Back to school? Not this recession.

<i>Companies cut back on paying for education, while real estate programs see enrollment fall</i>

When the economy sours, one of the few sectors to profit is usually postgraduate education. Laid-off employees, or simply scared ones, historically have flocked to school to beef up their résumés in the hopes of better positioning themselves in the job market.

But for some real estate professionals, this recession is different.

At New York University’s Schack Institute of Real Estate Continuing Education Program, which offers over 500 classes each year, enrollment dropped 10 to 15 percent between fall 2008 and fall 2009.

The Real Estate Board of New York has also seen a 5 to 8 percent decline in their for-credit continuing education program participants, who typically register in order to maintain their licenses.

To be sure, one reason for these enrollment drops is simply that the real estate industry has shrunk. Brokers currently need 22.5 hours in continuing education credits every two years in order to maintain their licenses. Fewer brokers means fewer students.

Those who are sticking it out in real estate might also be putting off their required hours for as long as possible, hoping that next year will bring more financial stability, said Eileen Spinola, senior vice president of brokerage services and education at REBNY.

A typical seven-and-a-half-hour continuing education course costs $40 for REBNY members and $70 for nonmembers. Interestingly, REBNY’s noncredit courses, which are free and only for members, have been packed, Spinola said.

Still, some say that’s not the whole story.

The decline might also be a result of companies cutting back on employee benefits, including paying for, or reimbursing, tuition for continuing education.

In the past, close to half the students in NYU’s continuing education courses were likely being reimbursed for their tuition by brokerages or other real estate firms they worked for, said Bob Morgenstern, who runs the program there. He said he believes the number of companies footing the bill for that expense has been “drastically” reduced because of the downturn.

Several leading New York real estate firms did not respond to requests for comment on whether they had scaled back their tuition reimbursement budgets. But real estate companies, like most others in this economy, are cutting back wherever they can.

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At the Commercial Real Estate Women’s annual convention in Boston this fall, far more of the 940 attendees — including a few dozen from New York — paid the registration fees and travel costs out-of-pocket than in previous years, said commercial real estate lawyer Jane Smith, who is president of CREW and a partner at the law firm Fulbright & Jaworski.

Cutbacks in education spending disproportionately affect the industry’s youngest talent, explained Erik Dowling, co-president of the Young Real Estate Professionals of New York and a vice president with commercial real estate finance company Strategic Capital Solutions.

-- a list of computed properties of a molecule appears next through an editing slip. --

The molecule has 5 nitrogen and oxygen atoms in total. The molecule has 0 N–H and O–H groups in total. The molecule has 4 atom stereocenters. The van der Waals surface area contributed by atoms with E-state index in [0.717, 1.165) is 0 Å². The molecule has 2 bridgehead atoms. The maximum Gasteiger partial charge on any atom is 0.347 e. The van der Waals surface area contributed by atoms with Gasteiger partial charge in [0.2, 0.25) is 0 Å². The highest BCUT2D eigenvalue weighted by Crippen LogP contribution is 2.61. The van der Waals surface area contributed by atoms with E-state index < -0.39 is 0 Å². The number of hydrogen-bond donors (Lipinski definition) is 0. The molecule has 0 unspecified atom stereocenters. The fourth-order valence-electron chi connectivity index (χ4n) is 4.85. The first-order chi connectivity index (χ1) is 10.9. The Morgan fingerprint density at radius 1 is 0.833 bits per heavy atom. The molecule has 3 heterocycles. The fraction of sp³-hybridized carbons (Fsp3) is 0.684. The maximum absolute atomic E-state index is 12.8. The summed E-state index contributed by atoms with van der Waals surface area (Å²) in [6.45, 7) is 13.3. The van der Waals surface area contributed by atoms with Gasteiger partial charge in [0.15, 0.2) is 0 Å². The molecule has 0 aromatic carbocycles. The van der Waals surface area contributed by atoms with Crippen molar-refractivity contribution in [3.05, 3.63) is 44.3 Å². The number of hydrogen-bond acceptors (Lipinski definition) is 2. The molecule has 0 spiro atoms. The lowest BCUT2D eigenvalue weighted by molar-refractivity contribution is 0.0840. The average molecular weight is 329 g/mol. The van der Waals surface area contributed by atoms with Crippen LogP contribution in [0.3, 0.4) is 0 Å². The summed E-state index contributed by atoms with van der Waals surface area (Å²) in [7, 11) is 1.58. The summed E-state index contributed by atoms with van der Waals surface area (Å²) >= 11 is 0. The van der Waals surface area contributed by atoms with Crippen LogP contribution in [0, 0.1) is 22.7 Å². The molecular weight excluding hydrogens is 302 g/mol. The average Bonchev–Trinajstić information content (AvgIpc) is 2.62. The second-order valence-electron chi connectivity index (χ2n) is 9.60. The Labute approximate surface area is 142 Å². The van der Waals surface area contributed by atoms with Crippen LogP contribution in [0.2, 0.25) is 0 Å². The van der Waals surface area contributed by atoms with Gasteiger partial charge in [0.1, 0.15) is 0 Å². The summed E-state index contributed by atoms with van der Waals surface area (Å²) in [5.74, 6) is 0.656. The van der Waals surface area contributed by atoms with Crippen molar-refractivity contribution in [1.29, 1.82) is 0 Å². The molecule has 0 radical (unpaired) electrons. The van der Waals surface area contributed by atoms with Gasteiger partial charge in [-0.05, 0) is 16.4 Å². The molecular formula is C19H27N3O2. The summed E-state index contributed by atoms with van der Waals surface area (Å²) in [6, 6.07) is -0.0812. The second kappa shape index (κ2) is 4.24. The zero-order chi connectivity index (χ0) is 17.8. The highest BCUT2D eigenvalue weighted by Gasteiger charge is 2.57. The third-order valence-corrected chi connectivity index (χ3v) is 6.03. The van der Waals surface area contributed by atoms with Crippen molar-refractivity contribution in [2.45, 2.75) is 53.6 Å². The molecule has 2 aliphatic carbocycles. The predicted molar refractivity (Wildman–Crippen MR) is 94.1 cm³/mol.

“A lot of people use their first job as a means to get fully compensated for secondary education, or at least partially sponsored,” Dowling said. “I think what’s probably happening is, you have a certain amount of people who lose their jobs and have the wherewithal to pay … but that’s being more than offset by people who don’t have the money to go to school and would rely on the corporate sponsorship for continuing education.”

Even those who do have the money for continuing education have become more discriminating about what they are spending their cash on.

At a time when everyone has less disposable income, professionals “don’t have the luxury of just piling on a few more courses,” Morgenstern said. “They want a piece of paper coming out of it — they want the certificate.”

Morgenstern said NYU is developing accelerated programs and courses with online elements in order to respond to the growing demand for those who want to “reposition themselves” in the industry in the most cost-effective way possible.

Meanwhile, some would-be students are rethinking whether additional coursework is the best approach.

Dowling, from the young professionals organization, said he’s seen more unpaid real estate internships popping up than ever before in New York, and not just during the traditionally busy summer months.

In this difficult economic environment, today’s interns may be as many as four or five years out of college, he said.

Ken Krasnow, managing partner at Massey Knakal, said the firm no longer pays most of its interns because between the rising number of candidates looking for jobs and the shrinking number of positions available, “we realized that we didn’t necessarily have to.”

Interns may be unpaid, but at least they don’t walk away with student loans. “Basically, they are substituting on-the-job education for in-the-classroom education,” Dowling explained, adding that he believes the rise in internships is affecting postgraduate enrollments, too.

The current recession “might be causing people to reevaluate how valuable secondary education really is when they see so many postgraduates cast aside,” Dowling said.